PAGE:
Next are paraded the shibboleths of manipulators the cultural landscape, pumps gushing with public money, minority intrests , selfish, middle-class parents seeking a school with smaller class sizes, Highland great-granny providing some form of ethnicity test for eligibility for Cameron/Mairi’s entrance to such hallowed halls of academe, the nation’s future cultural heritage forced along an unnatural path, culminating in the human vanity of our belief in the right to intervene and so prevent nature taking its course, whether it’s a dying breed of rare beetle or a minority language.
Roxanne’s resigned conclusion that its really all too difficult and that perhaps it’s healthier to leave well alone. We are all to be left consoled with the re-assuring fact that no-one ever forgot the dodo. A apt Victorian icon to sum up an article that seems to speak with the language of that age.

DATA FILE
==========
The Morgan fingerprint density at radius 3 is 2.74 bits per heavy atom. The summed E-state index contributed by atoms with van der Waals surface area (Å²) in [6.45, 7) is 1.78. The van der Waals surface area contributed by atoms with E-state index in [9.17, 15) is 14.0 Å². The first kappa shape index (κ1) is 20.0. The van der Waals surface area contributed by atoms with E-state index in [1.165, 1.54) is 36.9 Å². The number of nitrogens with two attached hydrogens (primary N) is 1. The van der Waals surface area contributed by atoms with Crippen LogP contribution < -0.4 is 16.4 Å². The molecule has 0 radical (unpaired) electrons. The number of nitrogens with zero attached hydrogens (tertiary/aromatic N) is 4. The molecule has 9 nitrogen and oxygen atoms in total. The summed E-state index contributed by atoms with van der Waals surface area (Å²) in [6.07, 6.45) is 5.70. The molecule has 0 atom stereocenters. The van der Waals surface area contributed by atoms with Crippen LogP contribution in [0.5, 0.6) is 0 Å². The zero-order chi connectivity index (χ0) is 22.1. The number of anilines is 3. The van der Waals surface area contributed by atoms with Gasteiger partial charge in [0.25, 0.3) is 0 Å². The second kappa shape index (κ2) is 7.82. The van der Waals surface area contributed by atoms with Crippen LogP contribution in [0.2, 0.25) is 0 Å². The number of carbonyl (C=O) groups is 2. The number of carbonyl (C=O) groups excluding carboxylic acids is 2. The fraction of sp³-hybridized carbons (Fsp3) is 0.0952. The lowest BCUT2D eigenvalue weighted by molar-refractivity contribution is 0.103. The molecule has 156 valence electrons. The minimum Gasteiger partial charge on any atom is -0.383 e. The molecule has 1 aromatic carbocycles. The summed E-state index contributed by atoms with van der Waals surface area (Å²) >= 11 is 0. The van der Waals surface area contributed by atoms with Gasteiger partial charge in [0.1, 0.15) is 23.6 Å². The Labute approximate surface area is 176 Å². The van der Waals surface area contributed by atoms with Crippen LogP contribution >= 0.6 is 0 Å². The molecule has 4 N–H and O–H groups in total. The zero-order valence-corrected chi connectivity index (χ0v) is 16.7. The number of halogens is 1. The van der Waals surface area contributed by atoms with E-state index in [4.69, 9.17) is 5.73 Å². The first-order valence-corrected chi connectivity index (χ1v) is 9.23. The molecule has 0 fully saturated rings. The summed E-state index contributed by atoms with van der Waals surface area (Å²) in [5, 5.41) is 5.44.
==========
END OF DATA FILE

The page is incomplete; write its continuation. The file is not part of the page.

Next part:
Samuel Johnson observed in 1773 “there is no tracing the connection of ancient nations but by language; and therefore I am always sorry when any language is lost, because languages are the pedigree of nations”. Scotland has a fortunate “pedigree” since its three tongues can still be heard daily — Scottish Gaelic among them. It has always been the case that there was a Babel of languages in Scotland; Gaelic as well as Norse and Norman French would have been spoken along with Inglis (Scots) in the Scottish camp before Bannochburn. But by then although Bruce almost certainly used the language to communicate with his Western allies, Gaelic was no longer the language of power and prestige throughout Scottish territory as it had been in the three centuries up until 1130. Such a loss of prestige is one of the factors of language loss that David Crystal, the renowned linguist, cites in his excellent manual for language survival — “Language Death”. Among the others, population loss through starvation and disease, war and immigration, cultural change, natural resource exploitation, assimilation by the dominant culture, official disdain and neglect, most particularly through the education act of 1872 that imposed a blanket monoglot English education system (refining an earlier similar Act against the native language of New Zealand), feelings of shame about using the old language and now globalisation, have all contributed to Gaelic’s retreat to the north and western fringes of Scotland.